Notes from An Alien

~ Explorations In Writing { and reading and publishing } ~

Is Professional Book Design Necessary for A Self-Publishing Author?


Self-Publishing is developing so swiftly that it can be hard to keep up with what it means.

Book Designing

Image Courtesy of Ove Topfer ~ http://www.freeimages.com/profile/topfer

Some folks claim it means writing, editing, designing, and printing a book essentially by yourself.

Some would say the printing can be outsourced but all the other tasks are up to one individual.

Some are now urging writers to consider hiring or trading services for a team of professionals to create the physical and digital book.

The most practical approach would seem to be doing, for yourself, what you can do or learn to do and then finding others for the rest, whether you pay them or trade with them—admitting that crowdfunding is possible and crowdsourcing of editing is beginning to be used…

But, what is “Designing” a book and does an e-book need the same design considerations as a print book?

Today, I’ll share information from two folks who’ve appeared, many times, in this blog—Joel Friedlander and Jane Friedman.

The first resource-link is How Much Attention Should You Pay to Book Design?

This is an interview of Joel by Jane and I’ll only give you the questions Jane asked and let you take the link to read Joel’s answers.

By the way, in case you aren’t a regular reader of this blog, Joel is a true Expert in Book Design with over 30 years experience.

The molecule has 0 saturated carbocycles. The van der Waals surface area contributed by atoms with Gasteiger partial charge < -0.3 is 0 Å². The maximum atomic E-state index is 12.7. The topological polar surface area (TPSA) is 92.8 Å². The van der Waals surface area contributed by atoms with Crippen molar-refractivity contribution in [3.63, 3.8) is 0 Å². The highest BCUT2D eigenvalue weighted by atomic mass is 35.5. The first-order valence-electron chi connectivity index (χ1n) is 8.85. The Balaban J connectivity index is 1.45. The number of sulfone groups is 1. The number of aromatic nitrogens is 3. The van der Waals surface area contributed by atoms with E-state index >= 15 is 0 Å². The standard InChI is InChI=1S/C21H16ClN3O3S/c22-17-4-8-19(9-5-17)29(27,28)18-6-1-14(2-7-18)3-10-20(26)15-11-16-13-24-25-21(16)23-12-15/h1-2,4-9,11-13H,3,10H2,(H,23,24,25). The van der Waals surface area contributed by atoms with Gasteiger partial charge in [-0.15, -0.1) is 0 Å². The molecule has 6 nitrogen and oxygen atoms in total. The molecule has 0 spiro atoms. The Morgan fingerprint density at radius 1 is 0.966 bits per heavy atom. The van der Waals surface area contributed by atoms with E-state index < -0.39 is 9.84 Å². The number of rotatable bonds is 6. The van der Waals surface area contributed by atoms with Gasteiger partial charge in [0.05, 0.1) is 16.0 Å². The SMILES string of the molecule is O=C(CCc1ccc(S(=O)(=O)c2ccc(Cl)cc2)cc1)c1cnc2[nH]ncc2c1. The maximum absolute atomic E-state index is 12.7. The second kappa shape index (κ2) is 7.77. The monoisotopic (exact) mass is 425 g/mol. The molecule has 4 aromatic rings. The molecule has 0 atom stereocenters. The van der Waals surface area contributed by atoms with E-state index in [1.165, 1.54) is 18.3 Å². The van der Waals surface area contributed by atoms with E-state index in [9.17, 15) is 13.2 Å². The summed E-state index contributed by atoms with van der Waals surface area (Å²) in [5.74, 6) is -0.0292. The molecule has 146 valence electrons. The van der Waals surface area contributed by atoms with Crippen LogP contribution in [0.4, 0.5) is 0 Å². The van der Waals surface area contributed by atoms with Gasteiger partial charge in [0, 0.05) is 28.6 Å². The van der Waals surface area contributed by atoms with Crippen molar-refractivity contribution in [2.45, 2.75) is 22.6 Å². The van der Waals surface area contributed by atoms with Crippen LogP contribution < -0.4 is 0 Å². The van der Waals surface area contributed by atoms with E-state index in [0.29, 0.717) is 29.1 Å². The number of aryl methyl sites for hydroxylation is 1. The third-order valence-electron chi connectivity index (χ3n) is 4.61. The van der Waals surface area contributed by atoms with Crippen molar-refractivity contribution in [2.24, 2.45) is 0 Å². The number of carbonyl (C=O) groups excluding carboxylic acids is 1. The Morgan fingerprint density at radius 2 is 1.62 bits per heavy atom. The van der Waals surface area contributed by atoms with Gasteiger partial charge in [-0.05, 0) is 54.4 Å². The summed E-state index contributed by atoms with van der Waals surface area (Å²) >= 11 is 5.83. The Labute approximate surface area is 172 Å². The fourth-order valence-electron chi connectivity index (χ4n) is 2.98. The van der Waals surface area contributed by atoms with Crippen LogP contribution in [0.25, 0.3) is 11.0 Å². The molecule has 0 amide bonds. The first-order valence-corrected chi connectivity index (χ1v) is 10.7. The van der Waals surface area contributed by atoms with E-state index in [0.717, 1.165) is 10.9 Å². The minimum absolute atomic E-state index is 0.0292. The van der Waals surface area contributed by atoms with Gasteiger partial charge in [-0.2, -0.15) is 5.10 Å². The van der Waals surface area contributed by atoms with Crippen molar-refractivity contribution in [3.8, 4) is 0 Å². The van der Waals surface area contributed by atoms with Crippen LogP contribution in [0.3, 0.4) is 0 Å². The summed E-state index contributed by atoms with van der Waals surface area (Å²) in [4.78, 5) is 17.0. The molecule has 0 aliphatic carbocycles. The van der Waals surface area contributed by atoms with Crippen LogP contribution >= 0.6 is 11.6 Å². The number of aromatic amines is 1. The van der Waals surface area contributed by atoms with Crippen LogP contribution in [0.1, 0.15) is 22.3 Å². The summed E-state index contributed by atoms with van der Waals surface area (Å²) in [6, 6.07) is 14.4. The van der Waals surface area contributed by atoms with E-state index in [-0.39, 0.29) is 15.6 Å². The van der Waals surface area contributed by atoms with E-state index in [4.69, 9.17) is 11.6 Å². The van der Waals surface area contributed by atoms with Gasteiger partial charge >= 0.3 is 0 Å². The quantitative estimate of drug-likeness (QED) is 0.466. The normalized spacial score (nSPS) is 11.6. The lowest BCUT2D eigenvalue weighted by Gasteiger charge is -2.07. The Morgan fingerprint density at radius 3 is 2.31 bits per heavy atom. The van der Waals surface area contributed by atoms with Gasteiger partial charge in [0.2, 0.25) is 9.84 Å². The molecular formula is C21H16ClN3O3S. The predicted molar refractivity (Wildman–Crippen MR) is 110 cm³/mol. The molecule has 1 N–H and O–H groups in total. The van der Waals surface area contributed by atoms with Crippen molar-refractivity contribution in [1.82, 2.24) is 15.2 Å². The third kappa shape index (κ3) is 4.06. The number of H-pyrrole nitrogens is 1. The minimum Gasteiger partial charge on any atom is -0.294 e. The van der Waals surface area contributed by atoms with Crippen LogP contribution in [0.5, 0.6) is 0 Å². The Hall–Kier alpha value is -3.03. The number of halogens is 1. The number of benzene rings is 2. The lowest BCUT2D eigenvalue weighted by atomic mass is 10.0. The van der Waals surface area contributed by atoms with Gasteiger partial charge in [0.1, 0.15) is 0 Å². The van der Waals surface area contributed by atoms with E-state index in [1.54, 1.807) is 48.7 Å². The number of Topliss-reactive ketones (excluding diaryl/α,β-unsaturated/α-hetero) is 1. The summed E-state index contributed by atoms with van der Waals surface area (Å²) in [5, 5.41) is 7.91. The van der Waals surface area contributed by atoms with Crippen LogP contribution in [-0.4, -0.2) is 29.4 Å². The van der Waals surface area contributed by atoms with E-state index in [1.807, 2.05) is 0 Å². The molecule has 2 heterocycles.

Jane is “…the co-founder and publisher of Scratch, a magazine about writing and money, and is the former publisher of Writer’s Digest” with “15 years of  experience inside the book, magazine, and literary publishing industries.”…

Here are Jane’s questions:

I’m a firm believer in the power of design. I think it affects purchasing not just in obvious ways, but also on a subconscious level. So it often frustrates me when independent authors do their own design work to keep costs low. But I also understand the need to limit financial risk. Let’s say we have to make a compromise. What do you think an author might be able to accomplish reasonably well on her own (that has least potential to adversely affect sales), and what’s the No. 1 thing an author should hire a designer for (because of its potential to increase sales)?

What are the most common mistakes you see authors make when they design their own book interiors?

How can an author find a good interior designer who’s right for their book? How do you properly evaluate one?

When hiring a designer, how much should an author expect to spend for a typical trade print paperback novel (cover and interior)?

Should an author ever use design contest sites (e.g., 99designs.com)?

Do you think there should be a different cover design for print vs. electronic editions? What special considerations come into play for e-book covers?

If an author wanted to educate themselves on what constitutes good book design, aside from reading your blog, what resources would you recommend?

Even if you don’t take the link to read Joel’s answers, those questions should get you thinking about the issues involved in book design…

And, here’s the second resource-link—22 Top Book Designer Tasks for Getting Your Self-Published Book Into Print.

That article is from Joel, the guy with over 30 years experience in Book Design :-)
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